Abstract: Depression and fibromyalgia: treatment and cost when diagnosed separately or concurrently

J Rheumatol. 2004 Aug;31(8):1621-9. Robinson RL, Birnbaum HG, Morley MA, Sisitsky T, Greenberg PE, Wolfe F. Eli Lilly and Company, Indianapolis, Indiana, USA.

OBJECTIVE: Depression and fibromyalgia (FM) are often coincident. Both syndromes share common symptoms and impose significant economic burdens. This study compared claims for treatment and costs of FM plus depression with those for FM or depression alone.

METHODS: Administrative claims data from a national Fortune 100 manufacturer were used to identify 3 mutually exclusive patient cohorts based on claims with a diagnosis for: FM only, depression only, and FM plus depression. A fourth cohort comprised a random sample of 10% of the employer's overall beneficiary population. Cohorts were compared for demographics, comorbid conditions, and healthcare resources utilization. Mean direct (treatment) costs were calculated and indirect (work loss) costs imputed, and these were assessed using Student's t test and Bonferroni adjustments.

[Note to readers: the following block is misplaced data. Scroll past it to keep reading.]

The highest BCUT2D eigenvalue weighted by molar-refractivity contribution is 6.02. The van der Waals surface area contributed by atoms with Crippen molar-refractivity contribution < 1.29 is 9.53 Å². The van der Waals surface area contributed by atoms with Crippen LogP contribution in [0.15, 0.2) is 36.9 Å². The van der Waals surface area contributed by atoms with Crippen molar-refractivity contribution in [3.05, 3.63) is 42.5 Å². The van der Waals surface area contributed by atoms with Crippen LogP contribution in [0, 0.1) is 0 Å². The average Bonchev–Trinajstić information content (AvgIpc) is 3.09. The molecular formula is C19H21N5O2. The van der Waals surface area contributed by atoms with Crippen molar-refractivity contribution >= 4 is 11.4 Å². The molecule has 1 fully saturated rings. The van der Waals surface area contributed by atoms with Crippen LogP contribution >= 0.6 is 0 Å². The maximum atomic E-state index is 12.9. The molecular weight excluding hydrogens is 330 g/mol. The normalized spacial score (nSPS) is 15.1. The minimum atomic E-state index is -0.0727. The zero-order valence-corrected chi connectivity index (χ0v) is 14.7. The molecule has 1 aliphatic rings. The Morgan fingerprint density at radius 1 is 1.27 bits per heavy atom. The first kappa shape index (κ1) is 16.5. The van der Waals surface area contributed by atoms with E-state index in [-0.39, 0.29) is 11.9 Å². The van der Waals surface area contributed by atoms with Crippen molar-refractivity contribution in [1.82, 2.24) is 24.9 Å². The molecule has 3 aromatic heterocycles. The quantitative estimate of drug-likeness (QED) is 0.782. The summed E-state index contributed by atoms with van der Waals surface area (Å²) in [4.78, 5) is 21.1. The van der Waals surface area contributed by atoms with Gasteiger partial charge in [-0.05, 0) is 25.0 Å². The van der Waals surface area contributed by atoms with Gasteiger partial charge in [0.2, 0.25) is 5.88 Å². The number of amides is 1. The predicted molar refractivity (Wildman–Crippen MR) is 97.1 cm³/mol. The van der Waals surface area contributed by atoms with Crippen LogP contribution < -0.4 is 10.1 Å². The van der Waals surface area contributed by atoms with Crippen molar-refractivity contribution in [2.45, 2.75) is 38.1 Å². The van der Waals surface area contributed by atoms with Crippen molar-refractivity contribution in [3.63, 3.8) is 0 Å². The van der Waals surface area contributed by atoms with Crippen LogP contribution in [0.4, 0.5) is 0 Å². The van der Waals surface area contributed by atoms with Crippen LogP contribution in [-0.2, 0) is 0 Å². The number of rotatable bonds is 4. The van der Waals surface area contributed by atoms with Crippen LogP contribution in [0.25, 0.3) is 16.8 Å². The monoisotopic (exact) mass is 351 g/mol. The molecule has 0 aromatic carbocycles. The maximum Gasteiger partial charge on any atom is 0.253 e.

RESULTS: Mean annual employer payments (direct plus indirect costs) per patient were $5,163 for FM only, $8,073 for depression only, $11,899 for FM plus depression, and $2,486 for the overall sample. Mean incremental employer payments (i.e., above those for the random sample) per patient with FM plus depression were $9,413, an amount more than the sum of incremental costs for those with FM or depression alone ($8,264). These costs are consistent with costs of other chronic diseases.

CONCLUSION: Patients with FM plus depression are high users of healthcare services. As in studies that established relationships between depression and other medical conditions, incremental costs for patients with FM plus depression were more than additive of costs for each condition alone. PMID: 15290744 [PubMed – in process]

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